A fungal infection or rather known as Aspergillosis is one of the most feared side effects when treating leukemia. This type of infection is exactly what three-year-old Zach Gowling, a local kid in Monmouth, Illinois, who received treatment to cure his PH+ Leukemia.
As a result of his first but failed cord blood transplant, Zach suffered more complications (pancreatitis is just one of them) and a weaker immune system. He also needed to undergo two brain surgeries to combat Aspergillosis.
Zach stayed emotionally strong during the difficult times and while preparing for his second cord blood transplant. Even his father admired his inner strength to “never griped and always did what he was told.” (ReviewAtlas, August 2011)
Before the scheduled treatment, it’s inevitable that Zach’s parents received direct advice from the doctors just to go home and wait for the expected. However, good times happen when least expected. Doctors confirmed there were no major setbacks after the surgery. Zach could fully recover.
As of the moment, although he might have little deficit in his growth, Zach performs well in school and been a straight A student. Below are what he wrote on his mom’s Facebook page.
“I am 11 and I am a two-time cancer survivor. I don’t remember all the details. … I remember bits and pieces. I remember being hooked up to so many cords. Mom called me her ‘little puppy on a leash.’ I remember Dad making me walk laps in the hall even when I didn’t want to. He said I’d get sicker if I didn’t. I remember people coming in to my room and talking about me like I wasn’t there. Sometimes I would fake sleep. I remember Mom and Dad being sad sometimes and trying not to let me see.”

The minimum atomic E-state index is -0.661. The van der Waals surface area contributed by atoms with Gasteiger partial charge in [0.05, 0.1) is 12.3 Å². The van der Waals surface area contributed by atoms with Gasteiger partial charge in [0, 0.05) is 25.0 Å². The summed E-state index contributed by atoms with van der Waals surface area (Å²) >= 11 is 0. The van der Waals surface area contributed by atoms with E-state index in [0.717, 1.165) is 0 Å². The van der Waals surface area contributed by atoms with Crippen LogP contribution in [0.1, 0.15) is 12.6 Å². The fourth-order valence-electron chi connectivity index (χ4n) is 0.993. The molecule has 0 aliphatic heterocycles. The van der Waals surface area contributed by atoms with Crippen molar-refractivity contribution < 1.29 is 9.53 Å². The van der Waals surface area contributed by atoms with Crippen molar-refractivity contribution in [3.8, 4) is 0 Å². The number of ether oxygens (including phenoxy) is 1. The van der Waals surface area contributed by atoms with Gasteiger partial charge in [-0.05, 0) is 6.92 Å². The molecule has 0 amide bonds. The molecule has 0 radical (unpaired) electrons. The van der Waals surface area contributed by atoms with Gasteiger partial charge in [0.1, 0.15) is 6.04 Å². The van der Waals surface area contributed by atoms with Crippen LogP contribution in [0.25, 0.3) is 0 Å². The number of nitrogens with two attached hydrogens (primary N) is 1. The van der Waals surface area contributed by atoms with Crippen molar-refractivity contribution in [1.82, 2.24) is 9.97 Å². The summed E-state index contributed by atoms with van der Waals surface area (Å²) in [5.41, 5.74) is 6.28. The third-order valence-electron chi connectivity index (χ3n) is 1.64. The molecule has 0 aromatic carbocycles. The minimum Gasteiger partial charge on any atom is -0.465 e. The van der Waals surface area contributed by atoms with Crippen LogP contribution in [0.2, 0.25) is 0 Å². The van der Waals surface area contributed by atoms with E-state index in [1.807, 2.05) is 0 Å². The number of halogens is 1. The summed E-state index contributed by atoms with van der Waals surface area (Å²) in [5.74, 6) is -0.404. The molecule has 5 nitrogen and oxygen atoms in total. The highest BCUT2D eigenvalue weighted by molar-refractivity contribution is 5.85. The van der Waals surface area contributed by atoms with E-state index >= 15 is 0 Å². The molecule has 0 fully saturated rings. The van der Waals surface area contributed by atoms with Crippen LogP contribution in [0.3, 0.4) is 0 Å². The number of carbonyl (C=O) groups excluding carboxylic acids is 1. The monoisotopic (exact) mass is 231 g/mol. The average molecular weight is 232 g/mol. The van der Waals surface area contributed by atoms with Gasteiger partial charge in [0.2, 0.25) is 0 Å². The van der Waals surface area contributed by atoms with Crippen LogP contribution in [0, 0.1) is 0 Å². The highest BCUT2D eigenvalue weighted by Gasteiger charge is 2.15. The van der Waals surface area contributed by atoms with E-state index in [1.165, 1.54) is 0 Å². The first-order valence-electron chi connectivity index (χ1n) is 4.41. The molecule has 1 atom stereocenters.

“I remember lots of good stuff too. I remember my doctor being a little funny guy who always liked to squish on my stomach. I remember nurses, lots of nurses who always took care of me and made me smile. I remember the toy bin in clinic — that was AWESOME!”
“I remember meeting a donkey named Apple. I remember watching helicopters come and go from the helipad outside my bone marrow room. Firefighters visiting from Tucson No. 5 making me an honorary firefighter. I still have the get-well sign they made me. I remember Dad smuggling in a tarantula in a tupperware bin and we named it after one of the nurses. I remember Mom sitting on her own piece of pizza and not even knowing it until Dad told her. … I know I got to know Mom really good. She says I can still read her like a book.”